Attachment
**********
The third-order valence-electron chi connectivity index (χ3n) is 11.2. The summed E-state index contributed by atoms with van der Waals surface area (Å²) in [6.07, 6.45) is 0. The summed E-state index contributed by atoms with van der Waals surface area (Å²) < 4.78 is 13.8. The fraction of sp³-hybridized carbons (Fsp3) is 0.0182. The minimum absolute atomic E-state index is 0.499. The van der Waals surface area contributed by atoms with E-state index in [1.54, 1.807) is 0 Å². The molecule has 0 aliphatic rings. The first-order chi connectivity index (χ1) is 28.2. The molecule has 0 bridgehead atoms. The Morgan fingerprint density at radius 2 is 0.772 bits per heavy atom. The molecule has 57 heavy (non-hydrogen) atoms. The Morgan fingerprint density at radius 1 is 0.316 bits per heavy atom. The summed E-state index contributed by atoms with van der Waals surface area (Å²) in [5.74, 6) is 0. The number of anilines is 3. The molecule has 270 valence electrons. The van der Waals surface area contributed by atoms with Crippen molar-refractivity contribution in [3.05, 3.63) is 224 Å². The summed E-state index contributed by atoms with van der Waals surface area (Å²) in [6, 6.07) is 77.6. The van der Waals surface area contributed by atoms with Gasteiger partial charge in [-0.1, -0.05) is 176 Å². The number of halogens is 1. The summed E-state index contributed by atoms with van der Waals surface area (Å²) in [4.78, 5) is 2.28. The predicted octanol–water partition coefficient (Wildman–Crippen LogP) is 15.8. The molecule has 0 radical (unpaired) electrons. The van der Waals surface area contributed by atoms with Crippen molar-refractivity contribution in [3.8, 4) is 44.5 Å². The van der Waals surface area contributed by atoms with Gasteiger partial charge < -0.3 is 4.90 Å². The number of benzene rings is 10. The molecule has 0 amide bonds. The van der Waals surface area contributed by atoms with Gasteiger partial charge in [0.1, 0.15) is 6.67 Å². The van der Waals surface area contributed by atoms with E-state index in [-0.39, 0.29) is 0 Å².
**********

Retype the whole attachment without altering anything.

The third-order valence-electron chi connectivity index (χ3n) is 11.2. The summed E-state index contributed by atoms with van der Waals surface area (Å²) in [6.07, 6.45) is 0. The summed E-state index contributed by atoms with van der Waals surface area (Å²) < 4.78 is 13.8. The fraction of sp³-hybridized carbons (Fsp3) is 0.0182. The minimum absolute atomic E-state index is 0.499. The van der Waals surface area contributed by atoms with E-state index in [1.54, 1.807) is 0 Å². The molecule has 0 aliphatic rings. The first-order chi connectivity index (χ1) is 28.2. The molecule has 0 bridgehead atoms. The Morgan fingerprint density at radius 2 is 0.772 bits per heavy atom. The molecule has 57 heavy (non-hydrogen) atoms. The Morgan fingerprint density at radius 1 is 0.316 bits per heavy atom. The summed E-state index contributed by atoms with van der Waals surface area (Å²) in [5.74, 6) is 0. The number of anilines is 3. The molecule has 270 valence electrons. The van der Waals surface area contributed by atoms with Crippen molar-refractivity contribution in [3.05, 3.63) is 224 Å². The summed E-state index contributed by atoms with van der Waals surface area (Å²) in [6, 6.07) is 77.6. The van der Waals surface area contributed by atoms with Gasteiger partial charge in [-0.1, -0.05) is 176 Å². The number of halogens is 1. The summed E-state index contributed by atoms with van der Waals surface area (Å²) in [4.78, 5) is 2.28. The predicted octanol–water partition coefficient (Wildman–Crippen LogP) is 15.8. The molecule has 0 radical (unpaired) electrons. The van der Waals surface area contributed by atoms with Crippen molar-refractivity contribution in [3.8, 4) is 44.5 Å². The van der Waals surface area contributed by atoms with Gasteiger partial charge < -0.3 is 4.90 Å². The number of benzene rings is 10. The molecule has 0 amide bonds. The van der Waals surface area contributed by atoms with Gasteiger partial charge in [0.1, 0.15) is 6.67 Å². The van der Waals surface area contributed by atoms with E-state index in [-0.39, 0.29) is 0 Å².